Inspection and Test Plans
An Inspection and Test Plan lays out a schedule of inspections at critical control points or 'hold points' within a process, in order to verify that things are progressing as they should be. We look at an example ITP.
An "Inspection and Test Plan" (ITP) might also be called a "Quality Inspection Plan".
Inspection and Test Plans set out critical control points or 'hold points' at various stages within a process. Each control point is a scheduled inspection or verification activity where you will make sure that things are progressing as they should be, and get things back on track if they're not.
Inspection and Test Plans are used to control quality and are one way to satisfy the requirements of the ISO 9001 standard related to control of production and service provision.
In ISO 9001:2015:
8.5.1 Control of production and service provision
"... c) the implementation of monitoring and measurement activities at appropriate stages to verify that criteria for control of processes or outputs, and acceptable criteria for products and services, have been met; ..."
8.6 Release of products and services
"The organization shall implement planned arrangements, at appropriate stages, to verify that the product and service requirements have been met. ... "
Did you notice "at appropriate stages"? This means that inspections happen throughout the process and not just on the final output. That's a good strategy as the earlier you pick up mistakes or problems, the less it costs you.
What the standard is saying is that you must plan when, and what, and how you will check that your product or service is meeting requirements. This is what an ITP is. There is also a requirement to keep evidence of the check, which means a record of some kind.
It's up to you to determine where the appropriate points are in your process. It's also up to you to determine what your records will be.
Planned and executed properly, an ITP will ensure a consistent output.
How to prepare an ITP
In general the ITP should follow the sequence of operations, setting out what inspections are required, and clearly identify who is responsible for signing off each check.
Think through the steps and decide when in the process you want to conduct an inspection or check. Common hold points are prior to a phase of high cost/ high value work, where any pre-exisiting problems will create difficulties at the next stage, or will mean a high cost of re-work when discovered later in the process.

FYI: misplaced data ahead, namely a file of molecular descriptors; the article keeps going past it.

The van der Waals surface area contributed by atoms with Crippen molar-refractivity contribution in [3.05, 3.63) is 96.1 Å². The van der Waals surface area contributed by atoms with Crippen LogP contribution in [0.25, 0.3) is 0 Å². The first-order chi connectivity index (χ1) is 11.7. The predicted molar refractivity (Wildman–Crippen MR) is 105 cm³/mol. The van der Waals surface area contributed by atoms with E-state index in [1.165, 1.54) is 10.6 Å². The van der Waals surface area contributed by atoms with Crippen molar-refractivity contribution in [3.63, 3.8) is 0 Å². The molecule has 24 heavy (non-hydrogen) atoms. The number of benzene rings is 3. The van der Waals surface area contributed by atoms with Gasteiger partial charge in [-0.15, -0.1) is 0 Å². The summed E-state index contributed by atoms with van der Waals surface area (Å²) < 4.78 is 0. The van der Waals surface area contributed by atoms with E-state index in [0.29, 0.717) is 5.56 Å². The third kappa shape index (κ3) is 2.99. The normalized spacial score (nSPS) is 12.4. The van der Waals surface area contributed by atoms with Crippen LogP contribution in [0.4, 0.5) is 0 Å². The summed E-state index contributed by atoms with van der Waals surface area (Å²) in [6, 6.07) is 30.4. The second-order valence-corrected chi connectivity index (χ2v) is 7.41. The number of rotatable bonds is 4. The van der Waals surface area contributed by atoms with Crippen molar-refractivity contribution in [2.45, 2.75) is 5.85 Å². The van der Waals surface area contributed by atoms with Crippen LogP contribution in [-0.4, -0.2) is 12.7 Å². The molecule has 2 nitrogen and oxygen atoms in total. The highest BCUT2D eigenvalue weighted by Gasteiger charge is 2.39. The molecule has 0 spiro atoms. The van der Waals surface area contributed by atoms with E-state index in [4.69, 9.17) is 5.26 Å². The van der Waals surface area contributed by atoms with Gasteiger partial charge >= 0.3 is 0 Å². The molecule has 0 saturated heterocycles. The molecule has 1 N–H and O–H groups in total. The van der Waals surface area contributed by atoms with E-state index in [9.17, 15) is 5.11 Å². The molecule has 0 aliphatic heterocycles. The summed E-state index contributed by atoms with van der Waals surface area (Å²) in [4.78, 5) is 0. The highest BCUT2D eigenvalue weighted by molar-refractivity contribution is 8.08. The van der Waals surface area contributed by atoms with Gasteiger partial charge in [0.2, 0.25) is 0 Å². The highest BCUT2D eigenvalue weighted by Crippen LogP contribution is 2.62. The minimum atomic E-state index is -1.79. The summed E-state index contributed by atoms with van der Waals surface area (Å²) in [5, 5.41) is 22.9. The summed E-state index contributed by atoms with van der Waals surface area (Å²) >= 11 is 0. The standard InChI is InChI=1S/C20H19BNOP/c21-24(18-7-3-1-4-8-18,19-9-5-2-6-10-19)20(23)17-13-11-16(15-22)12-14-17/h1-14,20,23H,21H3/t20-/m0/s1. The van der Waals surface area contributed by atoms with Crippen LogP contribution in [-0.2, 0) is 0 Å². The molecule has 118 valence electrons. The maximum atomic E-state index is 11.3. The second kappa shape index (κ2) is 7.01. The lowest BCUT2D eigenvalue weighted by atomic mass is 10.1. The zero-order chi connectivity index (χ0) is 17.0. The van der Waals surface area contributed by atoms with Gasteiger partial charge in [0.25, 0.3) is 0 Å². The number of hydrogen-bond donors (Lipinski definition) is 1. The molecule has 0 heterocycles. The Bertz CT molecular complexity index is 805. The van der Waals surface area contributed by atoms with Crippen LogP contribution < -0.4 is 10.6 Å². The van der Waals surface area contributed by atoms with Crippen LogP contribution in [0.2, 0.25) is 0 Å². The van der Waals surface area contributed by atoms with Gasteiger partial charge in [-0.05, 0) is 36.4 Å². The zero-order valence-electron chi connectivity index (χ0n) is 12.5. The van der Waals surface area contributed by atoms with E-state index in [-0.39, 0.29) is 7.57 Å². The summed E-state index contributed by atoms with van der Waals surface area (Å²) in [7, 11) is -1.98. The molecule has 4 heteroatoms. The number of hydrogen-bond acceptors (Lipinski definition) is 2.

For each check point you need to specify exactly what to look for (perhaps refer to another document for details), how the check is recorded, and who must perform/signoff the inspection.
Inspection and Test Plan vs. Checklist
An Inspection and Test Plan is not the same as an Inspection Checklist.
An ITP tells you when in the process to perform an inspection. The details of the inspection are contained in the checklist, and are typically recorded there.
An ITP might refer to different checklists for each inspection point, or could refer to a code or standard that sets out the requirements for what and how the check must be performed, e.g. AS1012 - Methods of Testing Concrete. A simple ITP can closely match the checklist.
The Inspection and Test Plan is like a Work Instruction - what to do, and the Checklist is a form that will be filled in with data to become a record. Both the ITP and Checklist are documents that must be controlled.
An Example ITP
A common critical hold point in manufacturing is 'Incoming Goods". Before you start working with the raw materials, you want to be sure that the supplier has delivered what you asked for. If the wrong material has arrived it's better to send it back immediately, rather than after you've spent time and money working on it and perhaps can no longer return it to the supplier. A minimal inspection in this case could be to examine the supplied material certificates, check the dimensions of the cut pieces supplied, or check the part numbers in the box match the parts ordered.
In construction, the next inspection hold point usually comes after significant work as been done and prior to covering it all up in the next stage or work. e.g. prior to internal lining of the walls; prior to tiling going over the waterproofing.
Here's an example ITP:
The detailed inspection instructions for each step in this example are contained within separate checklists. e.g. F-12 is a simple list of all the documentation that must be present before the site preparation can commence. The Pre-pour checklist, F-72, includes a space to record any rectification required. Both items are important records for the project and can help to resolve any later disputes.
e.g. Pre-pour Checklist:
Each checklist will also include a header to collect project information, date, final signoff, and other identifying information.
Another ITP for a welded frame:
And a closely matching Checklist:
What's the difference in the "who" in the plan versus the "who" in the checklist? The plan says which role is responsible for performing the inspection, and the checklist records the actual person who performed the inspection on the day.
For technical production work, the checklist can include values to be measured and the range of accepted values - e.g., an inspection checklist for a circuit board assembly:
In this case, one person completes the entire checklist so the "who" information and rectification details are contained in the header and footer sections of the checklist.
qualityinspection.org has a great infographic on Preparing a Quality Inspection Checklist
with some more Examples of inspection checkpoints here.